If you are looking for a good example of an English Ale than Abbot will see you just fine but there are better beers to be had.

4.0/5





The Kings Ford – Chingford E4

22 10 2010
The King’s Ford
250-252 Chingford Mount Road
Chingford
E4 8JL
Phone
020 8523 9365

The Kings Ford is part of the JD Wetherspoon chain of pubs and as always with Wetherspoon pubs you mostly know whar you are gonig to get before you even enter the door.

There is the usual cheap, cheerful and filling pub grub there are the same specials nights and same offers that you see scrawled on chalk boards the length and breadth of the country.

There is also the same bittersweet feeling that accompanies all Wetherspoon venues; I always feel a pang of dissapointment that the pub in question is part of a chain and isn’t an independant local free from the whims of big busines. However at the same time this is always offset by the fact that if Wetherspoons weren’t around there would be even fewer pubs then there now are and far fewer pubs would serve real ale

All that aside the King’s Ford isn’t a bad little pub; certainly it is one of the few options if you want to drink well kept real ales at a pub in Waltham Forest and that alone makes it worth a mention.

You certainly wouldn’t visit the King’s Ford for the decor, it is dark and dingy inside and looks like it is overdue a spot of renovation, but then I guess Wetherspoon have bigger fish to fry then the wallpaper of a pub in Chingford.

The atmosphere in the pub is nice enough during the day and in early evenings when it is mostly old men passing the day away enjoying a cheap pint or 5. Over the weekend it does get busy, the cheap price of drinks makes it a popular place for people to start the night off before heading on elswe as such there can be a distinct lack of seating from about 8.30 onwards.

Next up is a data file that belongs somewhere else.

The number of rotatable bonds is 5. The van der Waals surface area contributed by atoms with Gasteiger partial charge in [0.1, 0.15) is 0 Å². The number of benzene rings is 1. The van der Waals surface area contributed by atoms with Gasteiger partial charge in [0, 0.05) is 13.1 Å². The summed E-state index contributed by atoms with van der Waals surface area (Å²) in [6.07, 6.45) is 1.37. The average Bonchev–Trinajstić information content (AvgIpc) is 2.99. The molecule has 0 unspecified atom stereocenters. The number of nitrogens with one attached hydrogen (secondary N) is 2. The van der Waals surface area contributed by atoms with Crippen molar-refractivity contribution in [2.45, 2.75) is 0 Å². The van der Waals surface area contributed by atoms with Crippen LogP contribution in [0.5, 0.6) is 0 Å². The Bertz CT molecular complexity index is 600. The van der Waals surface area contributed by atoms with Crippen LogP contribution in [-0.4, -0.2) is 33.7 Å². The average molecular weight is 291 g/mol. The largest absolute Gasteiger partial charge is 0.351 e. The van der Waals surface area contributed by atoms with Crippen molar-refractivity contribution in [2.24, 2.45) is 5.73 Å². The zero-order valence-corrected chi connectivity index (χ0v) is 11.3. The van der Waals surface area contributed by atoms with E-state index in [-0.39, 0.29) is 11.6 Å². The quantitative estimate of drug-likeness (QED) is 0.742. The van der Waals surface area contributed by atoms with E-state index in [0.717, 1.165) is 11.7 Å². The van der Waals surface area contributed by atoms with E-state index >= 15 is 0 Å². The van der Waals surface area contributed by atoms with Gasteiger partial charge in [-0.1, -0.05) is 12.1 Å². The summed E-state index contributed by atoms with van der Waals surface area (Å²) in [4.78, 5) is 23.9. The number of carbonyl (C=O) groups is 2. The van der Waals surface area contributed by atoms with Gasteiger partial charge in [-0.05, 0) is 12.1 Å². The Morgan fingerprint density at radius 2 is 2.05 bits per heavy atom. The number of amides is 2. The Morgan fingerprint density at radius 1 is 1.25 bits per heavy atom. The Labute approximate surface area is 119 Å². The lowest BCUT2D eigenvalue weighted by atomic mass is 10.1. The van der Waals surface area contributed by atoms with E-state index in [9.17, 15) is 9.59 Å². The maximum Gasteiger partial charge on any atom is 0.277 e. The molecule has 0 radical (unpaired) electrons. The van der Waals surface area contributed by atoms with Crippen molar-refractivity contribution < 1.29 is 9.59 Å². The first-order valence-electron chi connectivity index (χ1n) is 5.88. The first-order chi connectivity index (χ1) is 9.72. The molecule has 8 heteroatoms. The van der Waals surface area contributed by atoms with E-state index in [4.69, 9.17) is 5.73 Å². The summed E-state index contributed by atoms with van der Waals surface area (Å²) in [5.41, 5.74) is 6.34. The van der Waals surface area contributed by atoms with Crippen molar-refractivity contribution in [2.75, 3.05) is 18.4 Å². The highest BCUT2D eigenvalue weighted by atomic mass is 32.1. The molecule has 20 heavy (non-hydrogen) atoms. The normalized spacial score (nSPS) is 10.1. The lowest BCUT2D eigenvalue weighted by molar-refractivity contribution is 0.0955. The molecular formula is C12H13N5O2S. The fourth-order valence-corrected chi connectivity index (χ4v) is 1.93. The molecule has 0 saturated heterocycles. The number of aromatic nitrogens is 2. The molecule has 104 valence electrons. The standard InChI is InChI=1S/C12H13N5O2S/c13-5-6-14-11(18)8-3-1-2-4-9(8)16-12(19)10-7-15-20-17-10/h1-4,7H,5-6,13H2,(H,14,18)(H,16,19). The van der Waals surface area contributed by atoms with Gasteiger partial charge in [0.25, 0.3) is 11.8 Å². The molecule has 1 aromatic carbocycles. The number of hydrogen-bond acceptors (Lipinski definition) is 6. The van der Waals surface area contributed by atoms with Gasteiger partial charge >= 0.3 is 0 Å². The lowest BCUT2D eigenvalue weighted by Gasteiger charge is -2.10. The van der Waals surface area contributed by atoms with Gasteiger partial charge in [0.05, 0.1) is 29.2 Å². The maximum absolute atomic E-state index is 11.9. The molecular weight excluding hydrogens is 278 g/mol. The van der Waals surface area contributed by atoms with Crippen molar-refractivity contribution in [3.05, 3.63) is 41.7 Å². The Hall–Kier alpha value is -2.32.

Service is normally good and the pub seems really well run, the current management are strict on checking ID which seems to deter a lot of the underage kids that often make a Wetherspoon pub their home from home.

There are usually at least 5 ales on tap and the selection is good, even by Wetherspoon standards. Last time I was in the King’s Ford they had Abbot Ale, Greene King IPA, Rudgate Ruby Mild and two beers from the Brentwood Brewery – Chockwork Orange and Hope & Glory.

I can really recommend the Chockwork Orange, it is a beautifully complex dark ale coming in at a pleasant 6.5%.

As well as the real ales on tap they also had a cider that managed to fall outside of the usual strongbow or magners selection  in this case it was Weston’s Marcle Hill.

If you are looking for a traditional English pub full of character then the King’s Ford probably isn’t the pub for you, but if you are looking for a good selection of real ales at a great price and happen to be in the area then give it a go.





Hamilton Hall – Liverpool Street Station

29 04 2010

Hamilton Hall is part of the J D Wetherspoons chain of pubs located at the Bishopsgate Street entrance to Liverpool Street Station.

Due to it’s location it gets busy and I mean BUSY, obviously there aren’t locals as such (unless you count the tramps) and the clientele tends to be a mixture of train passengers, local workers and away day football fans – a heady mix! The pub is set out over two levels each with a bar and a seating area, the furniture is typical Wetherspoons; cheap dark wooden chairs, tables and stools with the ubiquitous table numbers for food set into them. The decor however is about as far removed from the usual Wetherspoons as you can get; it used to be part of the old Great Eastern Hotel and depending on who you ask was either part of the banqueting hall or ballroom. Regardless of which the it is stunning, there are a lot of original features and gilding throughout and several massive floor to ceiling mirrors that help add to the overall feeling of light and space.